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Simultaneous monitoring of peptide aggregate distributions, structure, and kinetics using amide hydrogen exchange: Application to Aβ(1-40) fibrillogenesis

Authors

  • Wei Qi,

    1. Department of Chemical Engineering, University of Virginia, Charlottesville, Virginia 22904; telephone: 434-924-1351; fax: 434-982-2658
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  • Aming Zhang,

    1. Department of Chemical Engineering, University of Virginia, Charlottesville, Virginia 22904; telephone: 434-924-1351; fax: 434-982-2658
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  • Dhara Patel,

    1. Department of Chemical and Biochemical Engineering, University of Maryland, Baltimore County, Baltimore, Maryland
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  • Sungmun Lee,

    1. Department of Chemical and Biochemical Engineering, University of Maryland, Baltimore County, Baltimore, Maryland
    Current affiliation:
    1. Department of Biomedical Engineering, Georgia Institute of Technology, Atlanta, GA 30332.
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  • Jamie L. Harrington,

    1. Department of Chemical Engineering, University of Virginia, Charlottesville, Virginia 22904; telephone: 434-924-1351; fax: 434-982-2658
    Current affiliation:
    1. Genzyme Corporation, 1 The Mountain Road, Framingham, MA 01701.
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  • Liming Zhao,

    1. Department of Chemical and Biochemical Engineering, University of Maryland, Baltimore County, Baltimore, Maryland
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  • David Schaefer,

    1. Physics Department, Towson University, Towson, Maryland
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  • Theresa A. Good,

    1. Department of Chemical and Biochemical Engineering, University of Maryland, Baltimore County, Baltimore, Maryland
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  • Erik J. Fernandez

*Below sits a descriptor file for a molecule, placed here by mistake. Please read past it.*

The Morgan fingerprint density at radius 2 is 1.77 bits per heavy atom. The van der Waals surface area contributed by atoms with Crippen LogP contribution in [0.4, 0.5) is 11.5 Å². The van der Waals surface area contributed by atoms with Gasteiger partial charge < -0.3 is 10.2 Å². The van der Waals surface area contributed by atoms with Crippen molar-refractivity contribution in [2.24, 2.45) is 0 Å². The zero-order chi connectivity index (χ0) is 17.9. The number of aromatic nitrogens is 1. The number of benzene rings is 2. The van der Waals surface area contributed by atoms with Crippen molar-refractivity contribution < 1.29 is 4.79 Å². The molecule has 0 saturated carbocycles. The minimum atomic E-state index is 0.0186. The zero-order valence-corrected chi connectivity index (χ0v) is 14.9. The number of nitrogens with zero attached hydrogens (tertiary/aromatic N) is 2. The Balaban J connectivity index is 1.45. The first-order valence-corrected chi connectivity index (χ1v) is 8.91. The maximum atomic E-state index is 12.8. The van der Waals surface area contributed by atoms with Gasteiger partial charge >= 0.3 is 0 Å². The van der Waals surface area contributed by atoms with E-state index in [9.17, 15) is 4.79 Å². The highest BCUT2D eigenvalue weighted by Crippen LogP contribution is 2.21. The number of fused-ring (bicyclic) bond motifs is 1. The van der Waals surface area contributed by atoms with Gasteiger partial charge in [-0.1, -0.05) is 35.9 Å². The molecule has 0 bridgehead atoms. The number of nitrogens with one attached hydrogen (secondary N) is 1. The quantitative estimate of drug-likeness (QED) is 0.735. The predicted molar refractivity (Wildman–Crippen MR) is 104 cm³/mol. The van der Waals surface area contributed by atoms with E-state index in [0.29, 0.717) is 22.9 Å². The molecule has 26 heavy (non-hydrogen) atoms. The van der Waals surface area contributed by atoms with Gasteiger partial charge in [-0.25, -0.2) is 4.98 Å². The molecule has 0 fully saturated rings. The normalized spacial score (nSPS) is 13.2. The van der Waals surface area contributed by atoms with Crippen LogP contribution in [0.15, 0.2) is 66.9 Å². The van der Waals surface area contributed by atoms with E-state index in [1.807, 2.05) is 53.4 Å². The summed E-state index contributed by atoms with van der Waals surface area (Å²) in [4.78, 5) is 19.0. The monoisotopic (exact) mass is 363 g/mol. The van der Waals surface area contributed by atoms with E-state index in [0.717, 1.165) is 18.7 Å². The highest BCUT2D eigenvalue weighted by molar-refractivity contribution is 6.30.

Corresponding author
    1. Department of Chemical Engineering, University of Virginia, Charlottesville, Virginia 22904; telephone: 434-924-1351; fax: 434-982-2658
    • Department of Chemical Engineering, University of Virginia, Charlottesville, Virginia 22904; telephone: 434-924-1351; fax: 434-982-2658.
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Abstract

Increasing evidence indicates that soluble aggregates of amyloid beta protein (Aβ) are neurotoxic. However, difficulty in isolating these unstable, dynamic species impedes studies of Aβ and other aggregating peptides and proteins. In this study, hydrogen–deuterium exchange (HX) detected by mass spectrometry (MS) was used to measure Aβ(1-40) aggregate distributions without purification or modification that might alter the aggregate structure or distribution. Different peaks in the mass spectra were assigned to monomer, low molecular weight oligomer, intermediate, and fibril based on HX labeling behavior and complementary assays. After 1 h labeling, the intermediates incorporated approximately ten more deuterons relative to fibrils, indicating a more solvent exposed structure of such intermediates. HX-MS also showed that the intermediate species dissociated much more slowly to monomer than did the very low molecular weight oligomers that were formed at very early times in Aβ aggregation. Atomic force microscopy (AFM) measurements revealed the intermediates were roughly spherical with relatively homogenous diameters of 30–50 nm. Quantitative analysis of the HX mass spectra showed that the amount of intermediate species was correlated with Aβ toxicity patterns reported in a previous study under the same conditions. This study also demonstrates the potential of the HX-MS approach to characterizing complex, multi-component oligomer distributions of aggregating peptides and proteins. Biotechnol. Bioeng. 2008;100: 1214–1227. © 2008 Wiley Periodicals, Inc.

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